Among my women friends who are night owls, one is especially adept at taking financial risks and profiting from them. The rest of us who like staying up late, though, are notably hesitant about anything risky regarding money. The difference, reflected in several studies, may be due to the “stress hormone” cortisol.
Women who are night owls tend to be risk takers and unmarried, according to researchers at the University of Chicago. Female night owls have higher levels of cortisol than other women, closer to the levels of most men. And, according to Dutch researchers, slightly elevated cortisol in women is related to improved decision-making performance, as measured by the Iowa Gambling Task; whereas in men, the greater the elevation, the poorer the performance.
Cortisol rises in moments of high physical stress as well as in situations of uncertainty, releasing glucose and fatty acids into the blood to prepare the body for fight or flight. Cortisol levels in night-owl women are chronically elevated, and may be more so in night-owl women who are already stressed, either from past or more immediate causes.
Those people with higher cortisol levels have high metabolism, high energy and arousability, according to Dario Maestripieri, professor of Comparative Human Development at the University of Chicago. There is some evidence, he said, that high-achieving, successful people have high cortisol levels.
From an evolutionary point of view, night-owl traits might have evolved to facilitate short-term mating, which for Maestripieri’s research are “sexual interactions that occur outside of committed monogamous relationships.” He cited research showing that night owls of both sexes are more likely to be single or in short-term relationships. (Male night owls reported twice as many sexual partners as male early birds.)
In Maestripieri’s initial study, which measured aversion to financial risk in 500 students, men were more willing to take financial risks than women. In a further study of 200 students, Maestripieri compared levels of cortisol and testosterone before and after students took a computerized test that measured their financial risk aversion. The students also described their willingness to take risks as well as their sleep patterns. The results showed that night-owl women had cortisol levels higher than other women and comparable to the levels in all men, both night owls and early risers.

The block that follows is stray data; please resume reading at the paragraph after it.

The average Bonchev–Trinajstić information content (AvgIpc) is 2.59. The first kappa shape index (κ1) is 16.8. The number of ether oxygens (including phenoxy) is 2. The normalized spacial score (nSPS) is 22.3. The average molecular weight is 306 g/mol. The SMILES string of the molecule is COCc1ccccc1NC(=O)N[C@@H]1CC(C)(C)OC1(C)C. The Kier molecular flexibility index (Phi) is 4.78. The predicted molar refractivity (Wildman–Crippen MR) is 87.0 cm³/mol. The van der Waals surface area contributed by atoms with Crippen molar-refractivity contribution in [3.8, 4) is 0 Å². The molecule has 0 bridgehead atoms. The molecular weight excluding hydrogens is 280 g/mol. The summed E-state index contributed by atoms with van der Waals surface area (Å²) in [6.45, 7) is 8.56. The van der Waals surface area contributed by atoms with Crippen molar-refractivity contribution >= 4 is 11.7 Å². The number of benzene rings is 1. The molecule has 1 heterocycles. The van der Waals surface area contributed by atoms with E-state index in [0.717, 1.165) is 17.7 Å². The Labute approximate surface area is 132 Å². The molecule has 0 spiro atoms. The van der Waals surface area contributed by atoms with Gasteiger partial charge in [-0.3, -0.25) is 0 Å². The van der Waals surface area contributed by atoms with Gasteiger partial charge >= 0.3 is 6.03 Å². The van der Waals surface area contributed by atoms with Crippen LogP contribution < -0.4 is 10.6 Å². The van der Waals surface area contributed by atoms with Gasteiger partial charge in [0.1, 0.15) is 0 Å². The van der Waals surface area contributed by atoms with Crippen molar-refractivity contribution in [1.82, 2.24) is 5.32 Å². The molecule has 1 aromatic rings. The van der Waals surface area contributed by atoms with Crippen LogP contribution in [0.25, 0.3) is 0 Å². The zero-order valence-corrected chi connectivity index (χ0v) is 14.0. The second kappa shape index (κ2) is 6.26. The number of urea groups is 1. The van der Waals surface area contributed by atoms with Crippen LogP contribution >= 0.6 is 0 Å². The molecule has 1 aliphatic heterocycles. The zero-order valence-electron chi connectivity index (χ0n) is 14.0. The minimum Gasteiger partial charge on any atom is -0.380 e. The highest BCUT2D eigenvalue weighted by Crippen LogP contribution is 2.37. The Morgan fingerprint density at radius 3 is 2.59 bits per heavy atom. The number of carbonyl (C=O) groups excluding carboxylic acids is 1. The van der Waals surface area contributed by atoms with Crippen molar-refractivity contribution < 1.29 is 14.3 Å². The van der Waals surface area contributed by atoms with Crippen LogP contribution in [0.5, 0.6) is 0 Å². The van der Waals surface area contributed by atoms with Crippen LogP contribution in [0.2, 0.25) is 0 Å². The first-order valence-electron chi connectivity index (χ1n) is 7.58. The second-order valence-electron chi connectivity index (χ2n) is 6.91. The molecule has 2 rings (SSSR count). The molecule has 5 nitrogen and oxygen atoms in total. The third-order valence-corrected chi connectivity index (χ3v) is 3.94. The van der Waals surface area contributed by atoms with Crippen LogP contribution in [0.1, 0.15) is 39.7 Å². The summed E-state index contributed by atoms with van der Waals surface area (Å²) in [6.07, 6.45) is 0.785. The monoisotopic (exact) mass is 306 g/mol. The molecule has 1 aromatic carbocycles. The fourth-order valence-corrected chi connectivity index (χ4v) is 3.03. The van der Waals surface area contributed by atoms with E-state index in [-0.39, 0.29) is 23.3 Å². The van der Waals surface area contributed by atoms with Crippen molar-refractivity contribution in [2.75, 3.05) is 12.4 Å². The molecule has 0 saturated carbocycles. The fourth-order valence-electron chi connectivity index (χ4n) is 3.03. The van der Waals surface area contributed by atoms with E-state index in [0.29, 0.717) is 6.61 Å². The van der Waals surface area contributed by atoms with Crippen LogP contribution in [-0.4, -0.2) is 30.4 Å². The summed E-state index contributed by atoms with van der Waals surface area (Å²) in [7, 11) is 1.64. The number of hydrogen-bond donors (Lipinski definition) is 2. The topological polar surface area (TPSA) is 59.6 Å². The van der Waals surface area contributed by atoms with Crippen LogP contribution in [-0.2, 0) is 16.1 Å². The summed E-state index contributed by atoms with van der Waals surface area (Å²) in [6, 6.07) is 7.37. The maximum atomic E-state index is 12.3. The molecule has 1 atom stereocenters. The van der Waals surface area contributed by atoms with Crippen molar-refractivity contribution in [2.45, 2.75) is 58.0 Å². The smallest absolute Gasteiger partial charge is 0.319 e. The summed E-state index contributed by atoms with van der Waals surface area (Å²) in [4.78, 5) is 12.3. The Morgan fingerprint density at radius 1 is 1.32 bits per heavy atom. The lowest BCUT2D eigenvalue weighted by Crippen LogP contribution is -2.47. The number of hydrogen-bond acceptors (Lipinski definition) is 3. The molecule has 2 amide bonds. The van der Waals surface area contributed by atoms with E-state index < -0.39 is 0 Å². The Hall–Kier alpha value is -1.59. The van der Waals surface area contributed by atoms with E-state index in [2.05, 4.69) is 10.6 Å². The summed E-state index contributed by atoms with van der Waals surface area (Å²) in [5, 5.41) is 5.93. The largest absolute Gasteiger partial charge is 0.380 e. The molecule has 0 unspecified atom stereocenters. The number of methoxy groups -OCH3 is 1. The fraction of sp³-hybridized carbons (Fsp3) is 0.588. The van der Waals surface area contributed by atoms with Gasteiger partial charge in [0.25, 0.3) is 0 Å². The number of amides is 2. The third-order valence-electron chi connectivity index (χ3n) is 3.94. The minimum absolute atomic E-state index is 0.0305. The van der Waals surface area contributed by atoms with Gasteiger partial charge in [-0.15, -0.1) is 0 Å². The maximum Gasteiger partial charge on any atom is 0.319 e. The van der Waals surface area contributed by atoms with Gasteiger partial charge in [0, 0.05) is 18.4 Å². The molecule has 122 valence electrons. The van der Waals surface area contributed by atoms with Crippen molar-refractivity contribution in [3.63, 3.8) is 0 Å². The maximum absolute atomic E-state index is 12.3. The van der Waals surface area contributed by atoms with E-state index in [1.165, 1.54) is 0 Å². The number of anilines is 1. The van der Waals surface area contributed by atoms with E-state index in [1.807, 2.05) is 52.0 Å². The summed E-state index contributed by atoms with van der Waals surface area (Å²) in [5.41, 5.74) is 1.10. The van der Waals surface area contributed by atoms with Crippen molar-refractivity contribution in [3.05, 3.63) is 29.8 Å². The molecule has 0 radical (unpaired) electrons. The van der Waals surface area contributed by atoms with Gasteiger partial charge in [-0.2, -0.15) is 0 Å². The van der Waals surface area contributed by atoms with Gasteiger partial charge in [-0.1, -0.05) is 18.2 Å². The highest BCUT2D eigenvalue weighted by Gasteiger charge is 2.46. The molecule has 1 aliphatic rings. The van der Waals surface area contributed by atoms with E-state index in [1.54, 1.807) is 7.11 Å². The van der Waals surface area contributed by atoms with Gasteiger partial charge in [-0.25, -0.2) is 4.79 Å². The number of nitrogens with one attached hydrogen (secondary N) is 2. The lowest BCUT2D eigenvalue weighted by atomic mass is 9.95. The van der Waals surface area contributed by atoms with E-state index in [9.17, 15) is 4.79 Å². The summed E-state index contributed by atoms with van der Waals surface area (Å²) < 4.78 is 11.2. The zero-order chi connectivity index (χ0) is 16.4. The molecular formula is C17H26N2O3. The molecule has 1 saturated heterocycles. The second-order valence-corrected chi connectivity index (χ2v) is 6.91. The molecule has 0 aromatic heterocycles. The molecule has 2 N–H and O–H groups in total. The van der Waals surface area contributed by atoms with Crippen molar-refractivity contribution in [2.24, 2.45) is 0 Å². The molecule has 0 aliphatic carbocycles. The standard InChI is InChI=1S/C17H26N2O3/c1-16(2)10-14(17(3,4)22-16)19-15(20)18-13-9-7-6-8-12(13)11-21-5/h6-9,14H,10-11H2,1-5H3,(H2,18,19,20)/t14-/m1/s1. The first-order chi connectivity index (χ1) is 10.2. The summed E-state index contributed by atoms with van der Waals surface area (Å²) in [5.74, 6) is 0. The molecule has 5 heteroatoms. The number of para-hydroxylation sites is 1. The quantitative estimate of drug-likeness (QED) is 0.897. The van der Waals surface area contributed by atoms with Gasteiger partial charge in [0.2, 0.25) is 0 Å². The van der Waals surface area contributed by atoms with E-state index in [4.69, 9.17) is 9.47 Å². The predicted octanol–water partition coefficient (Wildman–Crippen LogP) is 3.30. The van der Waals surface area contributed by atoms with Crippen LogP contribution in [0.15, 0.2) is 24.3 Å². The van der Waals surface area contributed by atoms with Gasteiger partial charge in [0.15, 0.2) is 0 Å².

In the Dutch study at the University of Utrecht, women whose cortisol levels were slightly elevated in response to stress had improved performance on decision-making and risk-taking. But among “high-cortisol responders,” women had poorer performance, closer to that of men with elevated levels. High-cortisol responders of both sexes were more sensitive to immediate rewards, according to these researchers. They concluded that “acutely elevated levels of cortisol are associated with euphoria and reward-like properties related to sensation-seeking behavior.”
In a British study, artificially altering cortisol levels for 20 men and 16 women by administering hydrocortisone raised levels about 70 percent, similar to those previously measured in stressed traders in the city of London. They found that “while initial spikes of cortisol had little effect on behavior, chronically high and sustained levels as seen in the traders led to a dramatic drop in participants’ willingness to take risks.” The researchers noted their concern that “subterranean shifts in risk appetite” could unduly affect the judgment of these traders. Also that chemical adversity to financial risk may occur unexpectedly in people taking anti-inflammatory medications such as prednisone.
The point is to be as aware as possible of how stressed you are when making important decisions, especially those involving risk. If you are an early bird with low stress, low cortisol levels might influence your thinking to make you more conservative. A laid-back night owl might be more likely to take well thought-out risks. And anyone under extreme stress, especially night owls, might make conservative decisions, based not on careful reasoning but because of the cortisol streaming through their veins.
Mary Carpenter is associate editor of MyLittleBird.com, a Washington-based women’s-eye view of fashion, design and culture, where this story originally appeared.